Thomas Doughty (artist)

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For more people with this same name, see Thomas Doughty (disambiguation).
Thomas Doughty, Ruins in a Landscape, 1828
Thomas Doughty, In the Catskills, 1836, Reynolda House Museum of American Art

Thomas Doughty (July 19, 1793 – July 22, 1856) was an American artist of the Hudson River School. Born in Philadelphia, Thomas Doughty was the first American artist to work exclusively as a landscapist and was successful both for his skill and the fact that Americans were turning their interest to landscape. He was known for his quiet, often atmospheric landscapes of the rivers and mountains of Pennsylvania, New York, New England, and especially the Hudson River Valley. He taught himself how to paint while apprenticing for a leather manufacturer. In 1827 he was elected into the National Academy of Design as an Honorary Academician.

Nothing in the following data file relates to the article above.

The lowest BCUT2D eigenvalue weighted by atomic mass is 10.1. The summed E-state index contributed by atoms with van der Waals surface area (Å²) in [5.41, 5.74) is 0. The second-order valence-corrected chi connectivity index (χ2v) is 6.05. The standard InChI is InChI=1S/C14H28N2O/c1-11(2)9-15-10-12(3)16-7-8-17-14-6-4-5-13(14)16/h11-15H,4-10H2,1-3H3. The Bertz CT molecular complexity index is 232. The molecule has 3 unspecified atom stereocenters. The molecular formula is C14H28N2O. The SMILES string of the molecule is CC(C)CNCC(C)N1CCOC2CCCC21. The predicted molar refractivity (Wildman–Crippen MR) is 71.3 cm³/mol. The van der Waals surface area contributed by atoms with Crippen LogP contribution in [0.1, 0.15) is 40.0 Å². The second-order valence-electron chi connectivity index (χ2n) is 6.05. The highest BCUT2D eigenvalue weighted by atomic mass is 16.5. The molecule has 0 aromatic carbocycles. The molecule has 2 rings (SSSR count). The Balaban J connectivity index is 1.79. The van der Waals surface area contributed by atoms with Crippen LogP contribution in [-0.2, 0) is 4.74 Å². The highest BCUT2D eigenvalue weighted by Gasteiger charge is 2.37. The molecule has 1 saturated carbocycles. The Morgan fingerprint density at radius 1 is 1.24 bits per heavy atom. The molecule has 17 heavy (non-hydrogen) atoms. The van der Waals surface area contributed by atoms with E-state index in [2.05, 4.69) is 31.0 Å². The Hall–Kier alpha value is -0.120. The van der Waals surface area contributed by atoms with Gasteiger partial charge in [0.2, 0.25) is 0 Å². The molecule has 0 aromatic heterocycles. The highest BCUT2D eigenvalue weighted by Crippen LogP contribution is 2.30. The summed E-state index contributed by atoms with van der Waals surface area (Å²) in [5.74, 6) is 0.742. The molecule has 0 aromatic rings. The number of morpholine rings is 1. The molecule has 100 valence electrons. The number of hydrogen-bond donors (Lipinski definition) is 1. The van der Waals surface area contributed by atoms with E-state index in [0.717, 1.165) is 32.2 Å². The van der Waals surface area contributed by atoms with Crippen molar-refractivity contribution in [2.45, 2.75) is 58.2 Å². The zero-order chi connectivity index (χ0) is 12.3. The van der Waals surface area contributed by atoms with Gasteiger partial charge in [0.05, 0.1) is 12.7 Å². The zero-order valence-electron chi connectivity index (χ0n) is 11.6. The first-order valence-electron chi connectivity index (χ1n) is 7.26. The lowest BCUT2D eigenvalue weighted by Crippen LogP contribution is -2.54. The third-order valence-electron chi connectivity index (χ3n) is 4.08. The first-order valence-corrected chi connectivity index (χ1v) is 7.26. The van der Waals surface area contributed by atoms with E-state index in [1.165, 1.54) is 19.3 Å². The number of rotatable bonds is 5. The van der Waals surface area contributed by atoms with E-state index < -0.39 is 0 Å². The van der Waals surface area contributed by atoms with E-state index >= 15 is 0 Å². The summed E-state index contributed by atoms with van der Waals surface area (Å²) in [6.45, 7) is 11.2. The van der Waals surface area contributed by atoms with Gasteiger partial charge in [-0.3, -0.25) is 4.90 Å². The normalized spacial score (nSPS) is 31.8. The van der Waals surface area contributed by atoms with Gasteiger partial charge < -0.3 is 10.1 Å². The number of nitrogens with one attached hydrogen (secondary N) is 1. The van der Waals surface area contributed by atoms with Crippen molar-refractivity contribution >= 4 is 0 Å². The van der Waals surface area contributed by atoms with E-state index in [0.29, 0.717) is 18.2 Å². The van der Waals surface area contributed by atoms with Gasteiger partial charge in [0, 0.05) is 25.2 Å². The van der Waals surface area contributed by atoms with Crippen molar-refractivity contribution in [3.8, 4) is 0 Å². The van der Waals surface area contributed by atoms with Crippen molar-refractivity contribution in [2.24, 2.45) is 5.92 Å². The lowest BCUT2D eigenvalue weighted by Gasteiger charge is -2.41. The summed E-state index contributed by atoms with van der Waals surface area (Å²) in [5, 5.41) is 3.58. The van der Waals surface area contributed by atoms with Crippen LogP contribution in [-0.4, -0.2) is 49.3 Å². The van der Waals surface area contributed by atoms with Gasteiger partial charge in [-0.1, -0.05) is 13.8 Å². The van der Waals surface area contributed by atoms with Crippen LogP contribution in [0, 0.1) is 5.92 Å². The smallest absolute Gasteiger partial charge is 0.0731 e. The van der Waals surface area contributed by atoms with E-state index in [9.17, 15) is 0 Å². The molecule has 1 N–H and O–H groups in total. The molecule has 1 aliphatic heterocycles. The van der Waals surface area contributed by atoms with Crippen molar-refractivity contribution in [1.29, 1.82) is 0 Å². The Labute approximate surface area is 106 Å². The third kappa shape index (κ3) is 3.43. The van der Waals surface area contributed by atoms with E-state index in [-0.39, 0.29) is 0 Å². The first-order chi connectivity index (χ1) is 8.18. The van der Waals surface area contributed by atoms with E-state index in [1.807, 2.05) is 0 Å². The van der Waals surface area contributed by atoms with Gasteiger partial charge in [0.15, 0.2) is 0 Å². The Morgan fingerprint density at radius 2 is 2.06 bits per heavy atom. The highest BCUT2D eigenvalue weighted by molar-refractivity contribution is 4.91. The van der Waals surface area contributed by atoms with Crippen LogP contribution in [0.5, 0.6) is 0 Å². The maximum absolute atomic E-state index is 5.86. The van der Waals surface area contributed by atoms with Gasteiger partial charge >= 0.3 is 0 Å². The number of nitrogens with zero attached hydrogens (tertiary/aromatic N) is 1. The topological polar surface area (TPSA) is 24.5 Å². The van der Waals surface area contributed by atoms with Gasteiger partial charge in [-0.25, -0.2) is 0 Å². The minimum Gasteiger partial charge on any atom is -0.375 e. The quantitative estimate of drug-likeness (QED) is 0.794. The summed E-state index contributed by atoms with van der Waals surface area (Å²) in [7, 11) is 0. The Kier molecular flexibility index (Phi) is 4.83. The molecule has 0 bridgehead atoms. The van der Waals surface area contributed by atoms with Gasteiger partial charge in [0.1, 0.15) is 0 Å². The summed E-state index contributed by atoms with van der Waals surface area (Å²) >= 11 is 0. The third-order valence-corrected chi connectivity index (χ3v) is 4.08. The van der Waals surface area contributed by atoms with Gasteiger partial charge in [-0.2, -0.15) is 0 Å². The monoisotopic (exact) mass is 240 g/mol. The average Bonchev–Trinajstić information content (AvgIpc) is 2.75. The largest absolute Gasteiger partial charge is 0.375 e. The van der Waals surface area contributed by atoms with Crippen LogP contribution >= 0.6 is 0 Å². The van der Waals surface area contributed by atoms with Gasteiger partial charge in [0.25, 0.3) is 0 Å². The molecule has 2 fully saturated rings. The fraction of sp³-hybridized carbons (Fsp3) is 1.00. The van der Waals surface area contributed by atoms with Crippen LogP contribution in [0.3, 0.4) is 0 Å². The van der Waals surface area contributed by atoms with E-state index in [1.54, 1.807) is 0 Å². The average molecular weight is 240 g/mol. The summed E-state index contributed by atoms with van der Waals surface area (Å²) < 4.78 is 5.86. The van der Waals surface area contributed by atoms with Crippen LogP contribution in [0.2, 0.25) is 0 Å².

He worked mostly in Philadelphia, but also lived and worked in Boston and New York. [1]

References[edit]

  1. ^ "Thomas Doughty". National Gallery of Art. Retrieved August 9, 2009. 

Further reading[edit]

  • Goodyear, Frank, Jr. "Life and Art of Thomas Doughty." Master's thesis, University of Delaware, 1969.
  • American Paintings and Sculpture: An Illustrated Catalogue. National Gallery of Art, Washington, 1970.
  • Walker, John Alan. "Thomas Doughty: Chronology and Checklist." Fine Art Source Material Newsletter 1 (January 1971): 5, no. 41.
  • Goodyear, Frank, Jr. Thomas Doughty 1793-1856: An American Pioneer in Landscape Painting. Pennsylvania Academy of the Fine Arts, Philadelphia; Philadelphia, 1973: 17, 26, no.28.
  • Howat, John K. "The Thomas Doughty Exhibition." American Art Review 1 (January–February 1974):

See also[edit]

External links[edit]